Turner: sordid man, sublime art
Timothy Spall is outstanding as the artist who invented modernism.
JMW Turner was something of a man of contradictions. He was an exponent of the introvert and subjective spirit of Romanticism, yet he was beguiled by modernity and new innovations such as photography and the steam locomotive. He was taciturn and selfish and still capable of great displays of affection and gregariousness. His coarse and gnarly persona – and often sordid private life – contrasted starkly with his works of sublime beauty.
Mike Leigh’s lengthy film about the artist isn’t easy to classify, either. It can’t be called a biopic: it begins in 1826, with Turner at the age of 51. Despite its sombre tone and grim, arresting conclusion, it has episodes of great levity. Neither has it a coherent plot to speak of. It’s a bit like a Regency era Withnail and I. Yet Leigh eschews the clichés we would have expected of an inferior director. Turner isn’t an artistic genius trapped in penury or racked by self-doubt, a tormented homosexual or drug-addled bohemian ‘haunted by demons’ – he is a wealthy professional fully aware of his power and talents.
By the 1820s, Turner is now working in his London townhouse, aided by his simple, doting housekeeper Hannah (Dorothy Atkinson) and his father William Sr (Paul Lesson), making sojourns to the Royal Academy and to the Kent seaside town of Margate, where he falls in love with the sympathetic widow Mrs Booth (Marion Bailey).
After his first visit to Italy in 1819, Turner’s style had become more impressionist. He had developed a fascination with light and the sublime aesthetic. He is regarded today as a proto-modernist, and it’s a credit to the film that his avant-garde technique, and indeed the period costume, don’t detract from the plot and essence of the film: the paintings aren’t mere adornments and protagonists are not reduced to mannequins a la Downton Abbey.
We do nonetheless see his works literally re-created, and the manner of their creation, in their splendour, most memorably his 1844 composition ‘Rain, Steam and Speed – the Great Western Railway’, in my opinion his greatest achievement. It’s a painting that both embodied the ethereal spirit of Romanticism and uncannily anticipated the dynamism of Futurism. It is one of the first, and still one of the best, paintings of a train.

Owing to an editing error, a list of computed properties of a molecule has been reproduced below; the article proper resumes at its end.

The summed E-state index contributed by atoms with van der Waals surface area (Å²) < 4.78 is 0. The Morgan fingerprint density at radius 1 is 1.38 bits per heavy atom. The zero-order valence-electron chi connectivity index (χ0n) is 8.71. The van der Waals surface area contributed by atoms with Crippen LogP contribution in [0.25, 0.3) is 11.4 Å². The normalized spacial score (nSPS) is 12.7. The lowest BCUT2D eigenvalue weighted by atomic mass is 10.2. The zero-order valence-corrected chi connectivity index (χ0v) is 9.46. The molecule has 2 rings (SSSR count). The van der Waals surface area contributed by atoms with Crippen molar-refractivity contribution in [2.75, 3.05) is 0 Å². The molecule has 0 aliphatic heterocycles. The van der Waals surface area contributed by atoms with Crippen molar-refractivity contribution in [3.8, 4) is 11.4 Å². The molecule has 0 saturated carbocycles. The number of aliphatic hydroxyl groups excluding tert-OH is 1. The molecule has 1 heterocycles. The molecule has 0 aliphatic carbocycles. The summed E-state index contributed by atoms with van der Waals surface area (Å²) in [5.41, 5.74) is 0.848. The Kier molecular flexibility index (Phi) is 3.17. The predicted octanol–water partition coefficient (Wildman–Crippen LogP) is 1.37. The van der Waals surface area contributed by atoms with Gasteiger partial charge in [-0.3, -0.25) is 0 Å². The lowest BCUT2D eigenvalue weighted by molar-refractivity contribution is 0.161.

This is a slow and enigmatic motion picture. Turner is a sexually dishevelled and primitive man, grunting and spitting throughout, with Spall – with his antiquated Cockney patois – emerging as a kind of porcine Bob Hoskins. Turner is utterly selfish, deserting the mother of his two illegitimate daughters, claiming instead to be ‘married’ to his art. Here, there is a salutary lesson for creative types – artists, musicians, authors and journalists alike. If you want to be the best you have to be self-consumed. Were Rousseau, Wagner and Joyce not such egregious narcissists, their names might have been long forgotten.
Still, a touching moment is when Turner sees his work cruelly sent-up in the theatre. He is portrayed by stage actors as a charlatan, and his patrons as gullible fools for buying art that, in today’s parlance, ‘my 10-year-old kid could do’. Yet the hostile reception to his late pre-impressionist abstractionism, especially by Queen Victoria (Sinead Matthews), is treated without blunderbuss. We know that this is a nod to the modern tabloid tendency to dismiss non-representational art as dreadful and fraudulent, but the allusion here isn’t laboured.
There are defects, however. Turner is portrayed as fascinated by the new invention of the daguerreotype, and ventures to have his photograph taken. When told that the session is finished, Spall mutters in resignation, ‘I fear that I too am finished’. Yet of all artists of his era, surely Turner was one of the least threatened by the new technology of photography? After all, wasn’t this the main gripe of his later detractors – that his later paintings weren’t ‘realistic’? The film is slow to start with and is too long, and you never really get to know who the real Turner was. But maybe no one ever did.
These are but small quibbles. Joshua McGuire is hilarious as the foppish and indulged art critic John Ruskin, as is Martin Savage as the penniless, tantrum-throwing, Withnail-esque Benjamin Haydon. McGuire’s lisp is historically spot-on, it being a linguistic fashion of Regency-era dandies, and Mrs Booth’s old, ‘ooh-arr’ East Kent accent is another neat attention to detail. Spall, who spent two years learning to paint for this role, is an absolute triumph as the shabby, lustful, ursine, egotistical and thoroughly amiable artist. It will probably be the defining performance of his career.
Patrick West is a columnist for spiked.
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